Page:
With the whole Volkswagen Dieselgate scandal only worsening, a dark shadow has been cast on the use of diesel. That’s why news of the diesel-powered GMC Canyon and Chevy Colorado models achieving an EPA-estimated 31 mpg on the highway is a nice counterpoint. That figure surpasses the Ram EcoDiesel, which is rated at 29 mpg highway, making the GM twins the most fuel-efficient pickups in America.
For now, Ford trails behind its competitors with the 2.7-liter EcoBoost V-6 engine for the F-150, which gets an estimated 26 mpg highway.
According to the EPA, the Canyon and Colorado also achieve an estimated 22 mpg city and 25 combined.
This also means the diesel versions of the Colorado and Canyon are ahead of the Nissan Frontier and Toyota Tacoma when it comes to fuel economy. That’s a fairer comparison, considering those are also midsize pickups.
General Motors has plans to soldier on with diesel versions of several models, showing no signs of backing away from the fuel. For example, the next iteration of the Chevy Cruze diesel will come with the 2017 model year.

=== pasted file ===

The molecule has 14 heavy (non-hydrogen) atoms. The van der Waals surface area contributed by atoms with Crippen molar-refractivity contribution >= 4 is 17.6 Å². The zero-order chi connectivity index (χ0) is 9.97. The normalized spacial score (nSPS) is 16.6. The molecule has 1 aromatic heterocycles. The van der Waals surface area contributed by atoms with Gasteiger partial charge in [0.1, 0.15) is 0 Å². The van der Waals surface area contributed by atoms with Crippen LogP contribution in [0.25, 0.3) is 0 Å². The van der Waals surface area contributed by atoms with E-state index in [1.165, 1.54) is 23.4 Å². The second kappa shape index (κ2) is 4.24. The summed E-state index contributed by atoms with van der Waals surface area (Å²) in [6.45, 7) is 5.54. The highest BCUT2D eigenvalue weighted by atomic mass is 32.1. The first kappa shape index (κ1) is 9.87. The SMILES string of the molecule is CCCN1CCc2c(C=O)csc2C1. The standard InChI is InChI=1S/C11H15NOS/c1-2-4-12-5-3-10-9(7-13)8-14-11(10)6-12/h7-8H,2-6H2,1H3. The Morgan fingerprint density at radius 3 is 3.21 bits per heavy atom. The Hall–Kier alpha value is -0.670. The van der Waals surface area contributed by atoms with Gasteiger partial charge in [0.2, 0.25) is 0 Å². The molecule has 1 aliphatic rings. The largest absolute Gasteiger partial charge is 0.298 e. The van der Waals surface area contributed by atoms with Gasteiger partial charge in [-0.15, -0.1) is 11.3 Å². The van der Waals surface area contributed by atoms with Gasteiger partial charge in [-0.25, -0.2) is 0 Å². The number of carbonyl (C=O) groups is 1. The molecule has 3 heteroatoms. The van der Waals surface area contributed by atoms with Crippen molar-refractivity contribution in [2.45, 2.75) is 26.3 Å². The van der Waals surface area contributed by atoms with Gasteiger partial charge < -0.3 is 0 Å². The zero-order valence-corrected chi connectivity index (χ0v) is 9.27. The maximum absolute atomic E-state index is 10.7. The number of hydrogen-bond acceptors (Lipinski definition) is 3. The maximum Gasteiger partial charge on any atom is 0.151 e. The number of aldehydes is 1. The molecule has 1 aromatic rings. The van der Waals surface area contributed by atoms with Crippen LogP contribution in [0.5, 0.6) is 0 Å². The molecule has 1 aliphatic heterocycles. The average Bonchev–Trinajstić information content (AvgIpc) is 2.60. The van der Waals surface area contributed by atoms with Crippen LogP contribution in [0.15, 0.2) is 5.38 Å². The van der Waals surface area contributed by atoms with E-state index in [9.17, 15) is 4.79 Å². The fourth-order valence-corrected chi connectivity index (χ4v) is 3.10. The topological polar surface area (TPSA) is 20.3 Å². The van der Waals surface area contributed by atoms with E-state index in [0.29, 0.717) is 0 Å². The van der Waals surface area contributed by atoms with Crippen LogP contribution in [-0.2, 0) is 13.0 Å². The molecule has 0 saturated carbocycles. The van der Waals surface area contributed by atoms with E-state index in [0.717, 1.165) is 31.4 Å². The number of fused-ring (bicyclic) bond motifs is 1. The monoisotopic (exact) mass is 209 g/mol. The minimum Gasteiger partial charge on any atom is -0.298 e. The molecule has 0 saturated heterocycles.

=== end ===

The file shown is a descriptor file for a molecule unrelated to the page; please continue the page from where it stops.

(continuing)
The real question is whether or not General Motors can help preserve the image of diesel as a viable alternative fuel in the United States. Volkswagen has done considerable damage, and the “rolling coal” crowd hasn’t exactly helped, either. According to the U.S. auto giant, the EPA provided a certificate of conformity for the Colorado and Canyon, allaying fears that the regulatory agency would find too high of emissions levels, putting GM in hot water. Instead, it appears that Volkswagen might be alone in its deceptive practices.
Going with either diesel-powered pickup truck does mean a price premium. The 2.8-liter four-cylinder turbocharged diesel engine does cost about $3,700 more than the gasoline-powered V-6s for both models.